Education, Higher Ed

Roadmap for Racial Equity suggested by faculty at UNC-Chapel Hill

This week Black faculty, faculty of color and indigenous faculty at UNC-Chapel Hill released a Roadmap for Racial Equity at the university.

The document, presented at Monday’s UNC Faculty Executive Committee meeting, addresses long-standing concerns of non-white faculty at the university and sets out a three year plan for addressing them.

The roadmap has so far been endorsed by 94 Black faculty, faculty of color and indigenous faculty and 215 individual supporters at the university who do not identify as belonging to any of those groups.

Dr. Kia Lilly Caldwell presented the roadmap at Monday’s Faculty Executive Committee meeting along with Dr. Sharon Holland.

“In light of ongoing challenges with regard to racial equity and institutional racism at the University of North Carolina at Chapel Hill, the undersigned faculty have developed this roadmap for racial equity to guide future decision and policy-making at the University,” faculty wrote in a preamble to the document. “Though this document focuses on faculty concerns, we are in solidarity with all Carolina workers seeking a more equitable and inclusive workplace. We want to acknowledge the precariousness of the many employees that are vulnerable and unable to speak out.”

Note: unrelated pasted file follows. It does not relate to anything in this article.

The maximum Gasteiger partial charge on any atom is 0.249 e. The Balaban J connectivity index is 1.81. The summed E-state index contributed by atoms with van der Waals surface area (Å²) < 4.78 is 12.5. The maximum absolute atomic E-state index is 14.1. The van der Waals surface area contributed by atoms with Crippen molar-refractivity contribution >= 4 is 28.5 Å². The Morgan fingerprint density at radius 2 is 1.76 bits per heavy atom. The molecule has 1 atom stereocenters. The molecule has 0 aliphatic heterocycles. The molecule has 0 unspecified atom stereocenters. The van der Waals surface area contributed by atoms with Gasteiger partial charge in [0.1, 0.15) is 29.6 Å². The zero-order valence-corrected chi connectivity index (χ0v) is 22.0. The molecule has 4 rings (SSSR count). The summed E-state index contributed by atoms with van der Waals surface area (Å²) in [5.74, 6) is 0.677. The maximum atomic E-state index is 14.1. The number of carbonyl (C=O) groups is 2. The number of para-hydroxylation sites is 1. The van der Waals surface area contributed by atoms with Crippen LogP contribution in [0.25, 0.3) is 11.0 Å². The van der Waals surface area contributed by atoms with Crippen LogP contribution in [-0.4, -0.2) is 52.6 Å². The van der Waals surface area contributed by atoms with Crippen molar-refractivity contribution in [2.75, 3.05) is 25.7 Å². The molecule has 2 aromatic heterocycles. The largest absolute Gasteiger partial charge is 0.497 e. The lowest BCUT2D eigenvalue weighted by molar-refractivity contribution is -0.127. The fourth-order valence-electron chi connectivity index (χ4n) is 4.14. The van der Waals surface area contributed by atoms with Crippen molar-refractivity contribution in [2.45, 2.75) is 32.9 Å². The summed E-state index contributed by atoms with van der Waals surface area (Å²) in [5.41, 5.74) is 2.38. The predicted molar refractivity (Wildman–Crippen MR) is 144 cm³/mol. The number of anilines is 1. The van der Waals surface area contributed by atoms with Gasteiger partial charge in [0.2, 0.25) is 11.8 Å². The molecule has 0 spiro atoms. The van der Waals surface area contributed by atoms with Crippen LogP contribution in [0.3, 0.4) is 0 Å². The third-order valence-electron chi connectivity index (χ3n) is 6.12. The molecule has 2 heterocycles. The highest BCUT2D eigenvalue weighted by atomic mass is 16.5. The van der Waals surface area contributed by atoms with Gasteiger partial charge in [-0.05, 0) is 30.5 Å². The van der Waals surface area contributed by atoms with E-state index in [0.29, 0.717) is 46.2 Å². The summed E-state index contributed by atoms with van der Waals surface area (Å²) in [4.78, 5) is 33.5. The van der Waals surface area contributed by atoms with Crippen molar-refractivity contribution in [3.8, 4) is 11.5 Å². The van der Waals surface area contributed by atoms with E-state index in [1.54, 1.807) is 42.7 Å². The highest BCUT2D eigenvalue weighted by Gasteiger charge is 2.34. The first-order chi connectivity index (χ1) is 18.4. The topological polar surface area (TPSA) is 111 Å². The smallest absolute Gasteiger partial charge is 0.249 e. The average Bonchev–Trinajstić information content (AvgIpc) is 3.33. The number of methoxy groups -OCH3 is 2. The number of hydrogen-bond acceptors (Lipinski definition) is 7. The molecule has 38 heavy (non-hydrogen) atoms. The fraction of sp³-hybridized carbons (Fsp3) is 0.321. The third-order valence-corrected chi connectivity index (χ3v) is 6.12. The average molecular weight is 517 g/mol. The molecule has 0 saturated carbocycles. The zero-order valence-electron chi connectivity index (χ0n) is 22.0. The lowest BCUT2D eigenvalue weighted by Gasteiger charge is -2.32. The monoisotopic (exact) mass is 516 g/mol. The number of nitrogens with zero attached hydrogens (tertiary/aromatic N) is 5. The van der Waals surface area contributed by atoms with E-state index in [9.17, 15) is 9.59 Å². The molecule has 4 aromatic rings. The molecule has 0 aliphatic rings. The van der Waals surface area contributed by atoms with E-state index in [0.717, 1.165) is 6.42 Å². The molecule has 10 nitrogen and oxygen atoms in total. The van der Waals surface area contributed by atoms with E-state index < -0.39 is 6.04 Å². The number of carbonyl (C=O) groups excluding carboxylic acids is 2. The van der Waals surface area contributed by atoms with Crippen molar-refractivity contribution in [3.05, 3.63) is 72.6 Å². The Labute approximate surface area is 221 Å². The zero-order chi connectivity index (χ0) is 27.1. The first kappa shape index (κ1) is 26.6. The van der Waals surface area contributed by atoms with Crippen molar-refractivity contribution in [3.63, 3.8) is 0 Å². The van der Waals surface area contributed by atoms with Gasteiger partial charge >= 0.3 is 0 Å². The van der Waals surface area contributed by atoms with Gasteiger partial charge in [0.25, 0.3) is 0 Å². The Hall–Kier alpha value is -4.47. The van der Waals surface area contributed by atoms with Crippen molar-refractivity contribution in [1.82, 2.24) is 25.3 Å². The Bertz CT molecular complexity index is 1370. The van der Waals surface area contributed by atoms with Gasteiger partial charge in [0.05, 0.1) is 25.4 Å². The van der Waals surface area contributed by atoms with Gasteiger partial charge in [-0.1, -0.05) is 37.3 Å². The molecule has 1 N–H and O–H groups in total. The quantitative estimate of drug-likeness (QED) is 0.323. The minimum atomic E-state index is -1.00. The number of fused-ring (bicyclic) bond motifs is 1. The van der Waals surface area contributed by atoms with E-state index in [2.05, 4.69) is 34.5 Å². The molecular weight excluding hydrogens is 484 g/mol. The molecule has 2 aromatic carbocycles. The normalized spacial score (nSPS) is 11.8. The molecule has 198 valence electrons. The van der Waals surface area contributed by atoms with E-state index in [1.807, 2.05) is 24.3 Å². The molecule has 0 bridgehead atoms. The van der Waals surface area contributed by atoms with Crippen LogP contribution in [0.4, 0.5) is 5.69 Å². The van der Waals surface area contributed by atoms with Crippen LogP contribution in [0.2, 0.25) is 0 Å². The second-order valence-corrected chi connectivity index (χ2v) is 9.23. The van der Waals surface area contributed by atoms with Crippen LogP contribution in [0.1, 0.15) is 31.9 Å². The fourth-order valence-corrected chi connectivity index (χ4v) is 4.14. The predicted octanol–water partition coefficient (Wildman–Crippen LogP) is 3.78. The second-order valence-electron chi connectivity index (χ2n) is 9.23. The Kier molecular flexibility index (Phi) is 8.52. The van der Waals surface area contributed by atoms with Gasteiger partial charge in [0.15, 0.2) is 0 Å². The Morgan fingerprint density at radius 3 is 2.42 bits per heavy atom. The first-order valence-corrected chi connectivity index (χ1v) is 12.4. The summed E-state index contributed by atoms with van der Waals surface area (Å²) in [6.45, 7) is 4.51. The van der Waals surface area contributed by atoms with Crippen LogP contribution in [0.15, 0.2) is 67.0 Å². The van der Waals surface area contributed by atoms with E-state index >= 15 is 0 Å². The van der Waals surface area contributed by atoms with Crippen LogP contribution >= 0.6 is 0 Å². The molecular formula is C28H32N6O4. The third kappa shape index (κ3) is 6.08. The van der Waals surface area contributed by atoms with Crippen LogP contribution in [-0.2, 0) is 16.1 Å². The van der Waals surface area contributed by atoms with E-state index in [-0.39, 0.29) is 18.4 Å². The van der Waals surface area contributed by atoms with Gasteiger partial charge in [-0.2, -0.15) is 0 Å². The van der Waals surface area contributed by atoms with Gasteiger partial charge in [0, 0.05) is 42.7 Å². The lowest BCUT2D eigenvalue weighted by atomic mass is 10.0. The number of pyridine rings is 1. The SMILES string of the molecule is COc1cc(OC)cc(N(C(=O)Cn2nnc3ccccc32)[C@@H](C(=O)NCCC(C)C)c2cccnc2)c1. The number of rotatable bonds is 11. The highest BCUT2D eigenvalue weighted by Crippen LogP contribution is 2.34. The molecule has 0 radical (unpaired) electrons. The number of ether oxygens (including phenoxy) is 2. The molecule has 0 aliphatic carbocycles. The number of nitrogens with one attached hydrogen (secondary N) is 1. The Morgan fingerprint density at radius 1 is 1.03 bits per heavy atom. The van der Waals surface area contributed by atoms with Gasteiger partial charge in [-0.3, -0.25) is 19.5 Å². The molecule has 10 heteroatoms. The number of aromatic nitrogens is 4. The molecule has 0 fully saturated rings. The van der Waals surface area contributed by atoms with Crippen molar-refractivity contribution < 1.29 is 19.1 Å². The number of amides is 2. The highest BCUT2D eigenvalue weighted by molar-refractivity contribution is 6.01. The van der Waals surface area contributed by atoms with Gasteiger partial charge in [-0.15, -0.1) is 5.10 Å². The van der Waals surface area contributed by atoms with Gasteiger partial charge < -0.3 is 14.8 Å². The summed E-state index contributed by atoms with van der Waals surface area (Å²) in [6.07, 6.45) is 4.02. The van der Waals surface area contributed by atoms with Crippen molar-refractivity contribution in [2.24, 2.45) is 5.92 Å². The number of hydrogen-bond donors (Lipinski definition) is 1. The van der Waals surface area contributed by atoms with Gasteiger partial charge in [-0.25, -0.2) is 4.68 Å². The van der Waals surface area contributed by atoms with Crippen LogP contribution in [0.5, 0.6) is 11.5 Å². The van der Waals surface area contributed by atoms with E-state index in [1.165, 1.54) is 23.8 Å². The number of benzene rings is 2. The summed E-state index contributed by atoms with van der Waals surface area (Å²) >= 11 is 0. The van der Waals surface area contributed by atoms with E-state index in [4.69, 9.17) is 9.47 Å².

“As the oldest public university in the nation, UNC-Chapel Hill has a deeply-rooted history of participation in racially discriminatory practices, including the occupation of native lands, enslavement, and racial segregation, that have led to systemic and institutionalized racial privileges for some and inequities for others,” they wrote. “We believe now is the time for decisive and swift action to change the culture and policies of the University. We invite the University leadership and our faculty colleagues to stand and work with us to make UNC-Chapel Hill a more equitable and inclusive campus, where all can succeed and thrive.”

First steps called for in the document:


A Three Year Plan: Beginnings

1.  Take decisive action to rename campus buildings in an inclusive process that centers the voices of diverse students, faculty, staff, alumni and community members.

2.  Establish faculty advisory groups on racial equity, community, and belonging by the Chancellor and Provost that will meet with senior leadership on a monthly basis.

3.  Hold an annual UNC Board of Trustees meeting with Black faculty, faculty of color, and Indigenous faculty.

4.  Address the lack of diverse administrators at top levels of the University, including Vice Chancellors, Vice Provosts, Deans, Associate Deans, and Department Chairs, in order to change the racial/ethnic composition of University leadership by at least 10% over the next three years.  Currently, approximately 86% of UNC’s leadership is white, while 64% of UNC students are white and 36% are minorities/students of color.  The current leadership of the University does not reflect the demographics of the state of North Carolina (which is 22% African American, 9.1% Latinx, 2.8% Asian, and 1.6% Native American) or UNC’s undergraduate student population, nor does it reflect the changing demographics of our country.